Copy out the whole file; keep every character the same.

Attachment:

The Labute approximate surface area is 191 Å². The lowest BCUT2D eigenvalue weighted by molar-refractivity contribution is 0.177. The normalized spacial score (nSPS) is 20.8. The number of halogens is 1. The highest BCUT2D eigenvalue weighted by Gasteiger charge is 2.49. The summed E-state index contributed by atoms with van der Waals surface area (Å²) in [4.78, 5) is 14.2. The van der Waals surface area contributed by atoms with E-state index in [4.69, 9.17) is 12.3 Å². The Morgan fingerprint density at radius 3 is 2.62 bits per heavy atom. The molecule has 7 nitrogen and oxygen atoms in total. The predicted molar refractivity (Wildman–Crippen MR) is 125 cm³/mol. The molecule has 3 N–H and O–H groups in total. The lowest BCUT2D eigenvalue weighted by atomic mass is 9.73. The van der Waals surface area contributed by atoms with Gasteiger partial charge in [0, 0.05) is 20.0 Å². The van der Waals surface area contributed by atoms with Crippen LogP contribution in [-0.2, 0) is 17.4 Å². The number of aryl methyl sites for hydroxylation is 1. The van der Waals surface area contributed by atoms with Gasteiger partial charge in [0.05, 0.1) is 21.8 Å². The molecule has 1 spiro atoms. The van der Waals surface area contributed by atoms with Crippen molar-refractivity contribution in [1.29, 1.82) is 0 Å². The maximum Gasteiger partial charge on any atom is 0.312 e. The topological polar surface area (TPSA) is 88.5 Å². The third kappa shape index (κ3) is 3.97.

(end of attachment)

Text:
The Labute approximate surface area is 191 Å². The lowest BCUT2D eigenvalue weighted by molar-refractivity contribution is 0.177. The normalized spacial score (nSPS) is 20.8. The number of halogens is 1. The highest BCUT2D eigenvalue weighted by Gasteiger charge is 2.49. The summed E-state index contributed by atoms with van der Waals surface area (Å²) in [4.78, 5) is 14.2. The van der Waals surface area contributed by atoms with E-state index in [4.69, 9.17) is 12.3 Å². The Morgan fingerprint density at radius 3 is 2.62 bits per heavy atom. The molecule has 7 nitrogen and oxygen atoms in total. The predicted molar refractivity (Wildman–Crippen MR) is 125 cm³/mol. The molecule has 3 N–H and O–H groups in total. The lowest BCUT2D eigenvalue weighted by atomic mass is 9.73. The van der Waals surface area contributed by atoms with Gasteiger partial charge in [0, 0.05) is 20.0 Å². The van der Waals surface area contributed by atoms with Crippen LogP contribution in [-0.2, 0) is 17.4 Å². The number of aryl methyl sites for hydroxylation is 1. The van der Waals surface area contributed by atoms with Gasteiger partial charge in [0.05, 0.1) is 21.8 Å². The molecule has 1 spiro atoms. The van der Waals surface area contributed by atoms with Crippen molar-refractivity contribution in [1.29, 1.82) is 0 Å². The maximum Gasteiger partial charge on any atom is 0.312 e. The topological polar surface area (TPSA) is 88.5 Å². The third kappa shape index (κ3) is 3.97.